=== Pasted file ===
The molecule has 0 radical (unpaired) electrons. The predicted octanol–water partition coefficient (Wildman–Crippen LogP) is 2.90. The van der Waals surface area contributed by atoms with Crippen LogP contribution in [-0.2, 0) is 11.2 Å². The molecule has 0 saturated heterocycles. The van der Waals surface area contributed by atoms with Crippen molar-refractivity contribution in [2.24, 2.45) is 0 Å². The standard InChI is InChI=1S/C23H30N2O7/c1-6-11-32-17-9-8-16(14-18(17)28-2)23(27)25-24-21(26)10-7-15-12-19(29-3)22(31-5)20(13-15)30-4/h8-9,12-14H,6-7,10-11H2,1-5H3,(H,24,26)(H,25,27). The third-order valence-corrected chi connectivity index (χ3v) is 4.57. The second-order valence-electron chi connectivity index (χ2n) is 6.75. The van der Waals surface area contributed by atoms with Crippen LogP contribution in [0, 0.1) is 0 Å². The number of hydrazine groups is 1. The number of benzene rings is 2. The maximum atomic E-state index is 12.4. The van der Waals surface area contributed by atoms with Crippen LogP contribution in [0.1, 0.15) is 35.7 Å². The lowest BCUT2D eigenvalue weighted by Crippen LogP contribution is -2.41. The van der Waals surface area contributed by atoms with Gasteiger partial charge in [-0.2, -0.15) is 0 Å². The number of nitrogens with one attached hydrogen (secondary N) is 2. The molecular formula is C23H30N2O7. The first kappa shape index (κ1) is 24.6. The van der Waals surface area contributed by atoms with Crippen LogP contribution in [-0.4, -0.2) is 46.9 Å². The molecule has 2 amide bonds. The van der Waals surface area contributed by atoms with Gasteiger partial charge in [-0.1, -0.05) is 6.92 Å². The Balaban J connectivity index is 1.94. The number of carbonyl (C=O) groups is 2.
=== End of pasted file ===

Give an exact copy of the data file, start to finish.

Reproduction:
The molecule has 0 radical (unpaired) electrons. The predicted octanol–water partition coefficient (Wildman–Crippen LogP) is 2.90. The van der Waals surface area contributed by atoms with Crippen LogP contribution in [-0.2, 0) is 11.2 Å². The molecule has 0 saturated heterocycles. The van der Waals surface area contributed by atoms with Crippen molar-refractivity contribution in [2.24, 2.45) is 0 Å². The standard InChI is InChI=1S/C23H30N2O7/c1-6-11-32-17-9-8-16(14-18(17)28-2)23(27)25-24-21(26)10-7-15-12-19(29-3)22(31-5)20(13-15)30-4/h8-9,12-14H,6-7,10-11H2,1-5H3,(H,24,26)(H,25,27). The third-order valence-corrected chi connectivity index (χ3v) is 4.57. The second-order valence-electron chi connectivity index (χ2n) is 6.75. The van der Waals surface area contributed by atoms with Crippen LogP contribution in [0, 0.1) is 0 Å². The number of hydrazine groups is 1. The number of benzene rings is 2. The maximum atomic E-state index is 12.4. The van der Waals surface area contributed by atoms with Crippen LogP contribution in [0.1, 0.15) is 35.7 Å². The lowest BCUT2D eigenvalue weighted by Crippen LogP contribution is -2.41. The van der Waals surface area contributed by atoms with Gasteiger partial charge in [-0.2, -0.15) is 0 Å². The number of nitrogens with one attached hydrogen (secondary N) is 2. The molecular formula is C23H30N2O7. The first kappa shape index (κ1) is 24.6. The van der Waals surface area contributed by atoms with Crippen LogP contribution in [-0.4, -0.2) is 46.9 Å². The molecule has 2 amide bonds. The van der Waals surface area contributed by atoms with Gasteiger partial charge in [-0.1, -0.05) is 6.92 Å². The Balaban J connectivity index is 1.94. The number of carbonyl (C=O) groups is 2.